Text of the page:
Like many Republican politicians competing for the nation's highest office, Donald Trump spoke highly of the military during his campaign, promising to treat those serving better than any other candidate would do.
He even boycotted a Fox News debate, claiming that moderator Megyn Kelly had treated him unfairly at a previous debate and instead decided to host an event for veterans. He eventually donated $1 million he pledged during that event to a Marine charity.
His candidacy was well-received by conservatives who thought President Barack Obama had disrespected the armed services while in office. According to a Military Times poll, more than half of troops said they had an unfavorable opinion of Obama and his two terms leading the military.
And despite likening his prep school experience to serving in the military, receiving multiple deferments to avoid serving in Vietnam and controversially denigrating Republican Sen. John McCain's time as a prisoner of war, Trump was generally viewed favorably by those with military experience.
So given how vocal Trump was about his support for the military, his silence after the Oct. 4 ambush in southwestern Niger in which four U.S. Special Forces soldiers were killed was noticeable. He finally commented on the incident Monday — 12 days after it happened.
Asked by a reporter about his delayed response, Trump said he had written letters over the weekend and would “at some point” call the families of the fallen soldiers. He also said of Obama and other previous presidents that “a lot of them didn't make calls,” an assertion former Obama aides forcefully denied. He did not explain why it had taken so long to publicly acknowledge the incident.
CNN reported over the weekend that Trump was golfing while the remains of La David Johnson, one of the four killed in the attack, were returned to Dover Air Force Base, a juxtaposition critics pounced on.
Trump has praised the military for its service during ceremonies since entering the White House and in speeches, especially when addressing more conservative groups. But some of his comments about the military reveal a habit of seeking to honor soldiers — a group that conservatives deeply respect — by pitting them against groups Republican voters tend to view less favorably. Some examples:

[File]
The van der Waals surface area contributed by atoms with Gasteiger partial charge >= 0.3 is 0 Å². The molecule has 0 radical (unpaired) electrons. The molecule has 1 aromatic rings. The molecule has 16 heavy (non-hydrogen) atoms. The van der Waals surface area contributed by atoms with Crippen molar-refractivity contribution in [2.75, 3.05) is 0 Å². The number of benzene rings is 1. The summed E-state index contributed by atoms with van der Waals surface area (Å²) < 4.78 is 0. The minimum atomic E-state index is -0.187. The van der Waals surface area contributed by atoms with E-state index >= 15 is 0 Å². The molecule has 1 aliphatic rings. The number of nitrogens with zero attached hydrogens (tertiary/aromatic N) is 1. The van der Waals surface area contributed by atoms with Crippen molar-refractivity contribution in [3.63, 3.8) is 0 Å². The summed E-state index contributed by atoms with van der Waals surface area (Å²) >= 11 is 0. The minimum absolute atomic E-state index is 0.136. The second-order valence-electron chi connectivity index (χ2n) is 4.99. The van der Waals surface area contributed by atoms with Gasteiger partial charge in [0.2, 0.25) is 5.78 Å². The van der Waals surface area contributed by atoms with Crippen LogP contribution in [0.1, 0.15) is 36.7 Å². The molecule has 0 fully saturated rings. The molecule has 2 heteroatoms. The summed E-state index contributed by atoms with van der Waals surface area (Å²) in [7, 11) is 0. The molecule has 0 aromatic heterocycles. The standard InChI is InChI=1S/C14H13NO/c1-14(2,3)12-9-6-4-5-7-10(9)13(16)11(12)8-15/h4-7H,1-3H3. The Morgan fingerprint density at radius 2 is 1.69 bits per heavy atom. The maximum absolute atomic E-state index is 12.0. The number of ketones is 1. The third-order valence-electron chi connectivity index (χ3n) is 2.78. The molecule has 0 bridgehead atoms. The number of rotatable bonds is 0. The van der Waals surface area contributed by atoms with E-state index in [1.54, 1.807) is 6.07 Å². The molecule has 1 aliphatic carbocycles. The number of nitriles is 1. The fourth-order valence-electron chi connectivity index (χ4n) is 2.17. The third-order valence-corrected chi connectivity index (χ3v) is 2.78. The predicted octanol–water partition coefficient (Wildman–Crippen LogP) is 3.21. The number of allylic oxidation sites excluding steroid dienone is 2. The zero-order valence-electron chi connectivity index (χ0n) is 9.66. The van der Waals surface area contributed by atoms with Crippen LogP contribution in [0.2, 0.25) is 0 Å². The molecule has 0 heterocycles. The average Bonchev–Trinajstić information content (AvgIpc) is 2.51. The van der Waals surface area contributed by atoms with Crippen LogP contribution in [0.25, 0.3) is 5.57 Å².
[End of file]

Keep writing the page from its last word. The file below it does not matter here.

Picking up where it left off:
- Trump said in August that he was doing the military a “great favor” by barring transgender people from serving in its ranks.
- In September 2016, Trump said: “Our veterans, in many cases, are being treated worse than illegal immigrants.”
- Trump brought up injured soldiers while criticizing NFL players kneeling during the national anthem last month: “They were fighting for our national anthem,” he said. “For people to disrespect that by kneeling during the playing of our national anthem, I think, is disgraceful.”
White House press secretary Sarah Huckabee Sanders said last week that any suggestion that the administration is not taking these deaths seriously is false.
“Obviously,” she said, “any time one of the members of our great military are injured, wounded or killed in action, that is something we take very seriously. … We’re continuing to review and look into this.”
But Trump opponents have expressed frustration with his silence on this issue, where there is no political hay to be made.
— VoteVets (@votevets) October 16, 2017
And they've pointed out hypocrisy from Republicans, many of whom relentlessly demanded answers from the Obama administration after similar events.
“Republicans were quick to accuse the Obama administration of crafting a faulty political narrative in the aftermath of Benghazi,” wrote Sophia Tesfaye in Salon, referring to the deadly attacks on U.S. facilities in the Libyan city in September 2012. “Fox News told its viewers for years that Obama may have 'sacrificed Americans' as part of a 'political calculation' to win reelection. Now that such an attack has happened on Trump’s watch, where are the specious accusations of a stand-down order?”
Now that Trump has compared himself with Obama on responding to the deaths of the solders, introducing one of his favorite political foils into the mix, we'll see if he has more to say about the casualties on Twitter or elsewhere.